Police Department’s Lt. Jody Geurink Celebrates 20 years

Lt. Jody Geurink joined the Marshfield Police Department in July 1998 and has served in a variety of roles ever since.

A Wausau area native that originally aspired to be a truck driver like his father, Geurink was inspired to become a police officer by his uncle.

“I had an uncle that was a deputy up in Marathon County. I always thought it was cool when he was doing that stuff,” he said. “When I got to be about a junior in high school, I really became interested in it.”

Geurink signed up for tech school while still in high school because there was a waiting list at that time. Because of this, he was able to attend North Central Technical College immediately after high school. He graduated from NCT on his 20th birthday and began working at Marshfield Police Department about a year later.

In his two decades at MPD, Geurink has served as a patrol officer, school liaison officer, field training officer, lead officer, sergeant, and now lieutenant, along with SRT and other special teams.

“I tried to get my feet wet in as many places as I could, be a jack of all trades,” he said. “I’ve been pretty fortunate as every 4-6 years roughly I’ve got a new assignment.”

For Geurink, his time in law enforcement has passed quickly.

“Looking back, I can’t believe it’s been 20 years. It goes so fast,” he said. “I feel Marshfield took a chance on me. I was just a young kid. I moved out of my parent’s house to come down here to work. The people I’ve gotten to work under and with, that over the years has overshadowed a lot of the good and bad stuff that we have to do with the job.”

Crediting the community for his overall positive experience in his profession, Geurink is grateful for his fellow officers, leadership, and the support of Marshfield area residents.

“There have been lots of cases that I’ll never forget, but overall I focus on the work environment and the people you get to work with, the community,” he said. “I never thought I’d want to be as involved in a community. This job over the years, this has become the most important part of it.”

“The community seems to repay us, too,” he added. “This is a tough time for law enforcement, but you work in this community and the majority of people are phenomenal. We feel very supported. That goes hand in hand – work with the community and the community gives back.”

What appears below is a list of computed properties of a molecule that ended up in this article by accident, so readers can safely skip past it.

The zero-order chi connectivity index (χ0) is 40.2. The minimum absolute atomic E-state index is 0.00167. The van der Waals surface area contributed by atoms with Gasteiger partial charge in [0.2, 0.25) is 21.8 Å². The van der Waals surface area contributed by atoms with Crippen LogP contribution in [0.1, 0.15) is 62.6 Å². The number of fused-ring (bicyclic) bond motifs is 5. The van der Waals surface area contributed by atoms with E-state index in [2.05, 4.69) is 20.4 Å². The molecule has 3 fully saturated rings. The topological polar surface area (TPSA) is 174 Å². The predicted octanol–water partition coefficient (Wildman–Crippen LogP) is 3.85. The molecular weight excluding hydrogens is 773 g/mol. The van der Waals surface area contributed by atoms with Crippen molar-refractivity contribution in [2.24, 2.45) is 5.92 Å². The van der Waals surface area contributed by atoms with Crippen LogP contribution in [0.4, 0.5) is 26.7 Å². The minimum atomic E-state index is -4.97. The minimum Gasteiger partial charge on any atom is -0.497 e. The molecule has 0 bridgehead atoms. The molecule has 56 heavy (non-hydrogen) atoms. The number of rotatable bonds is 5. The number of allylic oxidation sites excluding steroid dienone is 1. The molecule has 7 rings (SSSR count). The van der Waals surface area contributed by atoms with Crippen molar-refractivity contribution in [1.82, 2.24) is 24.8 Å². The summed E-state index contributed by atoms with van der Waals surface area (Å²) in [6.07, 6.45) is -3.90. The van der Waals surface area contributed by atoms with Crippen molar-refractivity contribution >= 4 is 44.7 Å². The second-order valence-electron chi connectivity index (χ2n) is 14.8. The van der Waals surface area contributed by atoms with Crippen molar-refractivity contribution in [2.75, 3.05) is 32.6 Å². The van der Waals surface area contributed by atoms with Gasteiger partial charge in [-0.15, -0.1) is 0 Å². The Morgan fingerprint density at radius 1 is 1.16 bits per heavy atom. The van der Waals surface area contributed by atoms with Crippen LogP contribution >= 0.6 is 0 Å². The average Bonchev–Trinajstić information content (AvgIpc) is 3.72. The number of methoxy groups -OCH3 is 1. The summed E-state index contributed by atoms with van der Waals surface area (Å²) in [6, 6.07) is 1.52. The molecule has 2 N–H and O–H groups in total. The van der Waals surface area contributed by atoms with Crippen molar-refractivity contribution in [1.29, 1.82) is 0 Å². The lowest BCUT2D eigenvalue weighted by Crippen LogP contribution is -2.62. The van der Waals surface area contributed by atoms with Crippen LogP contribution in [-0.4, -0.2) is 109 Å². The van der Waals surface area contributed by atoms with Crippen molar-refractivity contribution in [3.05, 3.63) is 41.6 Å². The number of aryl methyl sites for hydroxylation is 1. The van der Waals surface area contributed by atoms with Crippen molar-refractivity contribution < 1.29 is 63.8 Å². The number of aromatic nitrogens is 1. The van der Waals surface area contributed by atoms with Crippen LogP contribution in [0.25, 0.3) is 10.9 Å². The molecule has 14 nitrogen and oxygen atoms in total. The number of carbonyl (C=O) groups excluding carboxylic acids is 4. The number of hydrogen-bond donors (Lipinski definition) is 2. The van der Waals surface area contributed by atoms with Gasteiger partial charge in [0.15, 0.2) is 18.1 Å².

Now a teacher at his alma mater and at MidState Technical College, Geurink shares his wisdom and experience with the upcoming generation of law enforcement. One lesson he reinforces to all his students is the encompassing nature of the profession.

“Unlike any other job, law enforcement becomes so much part of you,” he said. “It’s always part of your life. It becomes so much part of your life that you have to be careful so it doesn’t overcome everything. You have to be able to turn it off. I tell people to be prepared for that. You don’t have a 9-5 job.”

Though Geurink said his job is rewarding in a lot of different ways – for example, he’s had many people he’s arrested come back and thank him – but, he cautions that it’s not a career for everyone.

“I think it’s either in your blood or it isn’t. Anyone that’s worked in this profession for any amount of time will tell you that it’s not for everybody and that’s ok,” he said.

Fortunately for him, law enforcement is definitely in his blood.

“I couldn’t imagine doing anything else,” he said. “If I did anything else, it would have to be law enforcement related. Maybe because it encompasses your whole life. That’s the only way I can describe it. This is just what I’m cut out to do.”